Today I had an opportunity to meet a dynamic woman I could identify with, Mayda Sotomayor-Kirk. She was the keynote speaker at Indian River County’s 2012 Best Places to Work Kickoff held earlier today at the Vero Beach Riverside Theatre. Mayda is the CEO of Seald Sweet International, a Vero Beach-based citrus company.
Mayda left Cuba at the age of 3 with her mom, less than $50 and her aunt’s telephone number. This all came about when Castro’s Revolution triumphed and stripped families of all their possessions. Mayda’s family had lost all of their possessions, but not their pride and work ethic. Within five years, Mayda’s family owned businesses in their new home, the United States of America. Her story is not that different from many Cubans who emigrated in the 60s. In fact, in a lot of ways it is similar to stories told by the elders in my family.
Here is my favorite part of her story…. After her father’s business began turning a profit, he sat down a wrote a letter–in Spanish no less–thanking the United States Government for their assistance and support when they first arrived. Accompanying the letter was a check for every dime the family had ever received, plus interest. He proudly walked in to a Welfare office and handed the letter and the check to the clerk in that office. I love this! In this one action he demonstrated his gratitude, his work ethic and his pride.
I know a little about work ethic and pride. My father was a lifelong business owner despite arriving here in his twenties with limited English and formal education. Sure, when he first arrived, he worked for employers. However, as soon as he scraped up some savings and a skill, in those days, for him, it was learning to be a diesel engine mechanic, he became an entrepreneur.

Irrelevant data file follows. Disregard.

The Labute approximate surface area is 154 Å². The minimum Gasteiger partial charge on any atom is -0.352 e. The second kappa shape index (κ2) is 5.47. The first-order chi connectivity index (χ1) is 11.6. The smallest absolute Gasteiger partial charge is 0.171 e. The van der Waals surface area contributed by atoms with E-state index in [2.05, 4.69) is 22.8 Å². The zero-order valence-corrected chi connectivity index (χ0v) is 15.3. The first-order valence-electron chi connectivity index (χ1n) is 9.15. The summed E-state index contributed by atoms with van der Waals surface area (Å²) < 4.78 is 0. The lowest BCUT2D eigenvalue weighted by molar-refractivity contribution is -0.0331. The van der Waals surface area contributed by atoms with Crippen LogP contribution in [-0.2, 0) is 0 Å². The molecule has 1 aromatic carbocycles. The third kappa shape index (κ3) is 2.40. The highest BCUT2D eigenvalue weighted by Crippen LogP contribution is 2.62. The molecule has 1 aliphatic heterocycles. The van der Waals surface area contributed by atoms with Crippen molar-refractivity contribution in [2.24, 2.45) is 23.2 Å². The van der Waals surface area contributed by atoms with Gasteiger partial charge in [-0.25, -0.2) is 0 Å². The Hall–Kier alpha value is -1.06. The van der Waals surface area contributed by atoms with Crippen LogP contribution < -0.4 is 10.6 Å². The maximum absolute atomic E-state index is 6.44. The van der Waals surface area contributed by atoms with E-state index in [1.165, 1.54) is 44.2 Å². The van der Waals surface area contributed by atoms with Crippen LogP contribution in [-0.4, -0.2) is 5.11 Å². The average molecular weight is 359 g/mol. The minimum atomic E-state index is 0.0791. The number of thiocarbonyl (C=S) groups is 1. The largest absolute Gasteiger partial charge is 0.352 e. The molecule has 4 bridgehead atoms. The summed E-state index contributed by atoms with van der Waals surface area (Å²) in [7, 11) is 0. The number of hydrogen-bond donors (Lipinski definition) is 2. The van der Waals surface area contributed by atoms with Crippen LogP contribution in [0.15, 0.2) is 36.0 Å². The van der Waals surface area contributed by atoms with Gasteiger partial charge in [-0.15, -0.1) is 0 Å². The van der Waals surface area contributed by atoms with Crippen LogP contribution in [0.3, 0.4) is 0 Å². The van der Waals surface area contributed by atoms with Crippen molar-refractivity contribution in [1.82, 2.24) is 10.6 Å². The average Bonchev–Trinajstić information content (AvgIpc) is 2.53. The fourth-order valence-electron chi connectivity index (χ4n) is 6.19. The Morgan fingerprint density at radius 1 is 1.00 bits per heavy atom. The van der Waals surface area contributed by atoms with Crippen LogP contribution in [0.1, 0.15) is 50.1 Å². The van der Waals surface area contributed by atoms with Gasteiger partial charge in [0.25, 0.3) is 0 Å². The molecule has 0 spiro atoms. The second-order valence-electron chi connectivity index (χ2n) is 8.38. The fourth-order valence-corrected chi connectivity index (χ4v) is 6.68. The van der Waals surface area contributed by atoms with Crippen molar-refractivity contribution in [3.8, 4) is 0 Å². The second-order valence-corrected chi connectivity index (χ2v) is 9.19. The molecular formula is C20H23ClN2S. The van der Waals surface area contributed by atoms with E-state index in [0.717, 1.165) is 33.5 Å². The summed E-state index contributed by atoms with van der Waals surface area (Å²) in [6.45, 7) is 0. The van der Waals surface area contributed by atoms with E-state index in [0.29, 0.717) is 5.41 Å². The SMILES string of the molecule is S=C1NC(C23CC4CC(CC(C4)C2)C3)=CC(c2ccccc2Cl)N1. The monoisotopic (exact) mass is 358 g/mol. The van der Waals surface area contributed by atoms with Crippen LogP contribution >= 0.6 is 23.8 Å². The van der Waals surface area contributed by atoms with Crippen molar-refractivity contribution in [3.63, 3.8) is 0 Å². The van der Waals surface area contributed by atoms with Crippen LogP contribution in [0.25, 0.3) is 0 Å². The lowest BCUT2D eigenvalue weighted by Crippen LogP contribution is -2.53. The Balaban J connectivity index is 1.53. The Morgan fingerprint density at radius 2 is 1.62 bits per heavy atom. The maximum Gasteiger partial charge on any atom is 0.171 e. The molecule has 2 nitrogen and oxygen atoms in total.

Enough about me for now…sort of.
She explained to the room with over 70 in attendance that she was ‘thanked God’ she never became a Lawyer. She was at the university intending to be a lawyer when she took an entry-level sales position. She told about a time when she stuffed envelopes with invoices. She explained it may seem like a simple position, but she learned about which clients were the important ones, which products were the popular ones and how it all affected the company she worked for.
You are wondering what I saw. Why she stands out to me. Indian River County is not diverse in population, certainly not in 2000 when Mayda first went to work for Seald Sweet as director of imports. She is not only Latin, Cuban to be precise, but she is a WOMAN. She became senior vice-president in 2004 and in 2007 became the company’s first female CEO. Even she noted in her address the founders of the citrus company are probably ‘rolling in their graves’.
Which brings me to a final point. She is funny. Her sense of humor is familiar. It would be an understatement to say she made an impression on me. More than likely our paths will never cross again, but today I realized I have worked hard too. I shouldn’t limit myself to my current position. I too can be CEO of sorts someday. I may never know the difference between a Navel and a Valencia, but today I found a role model.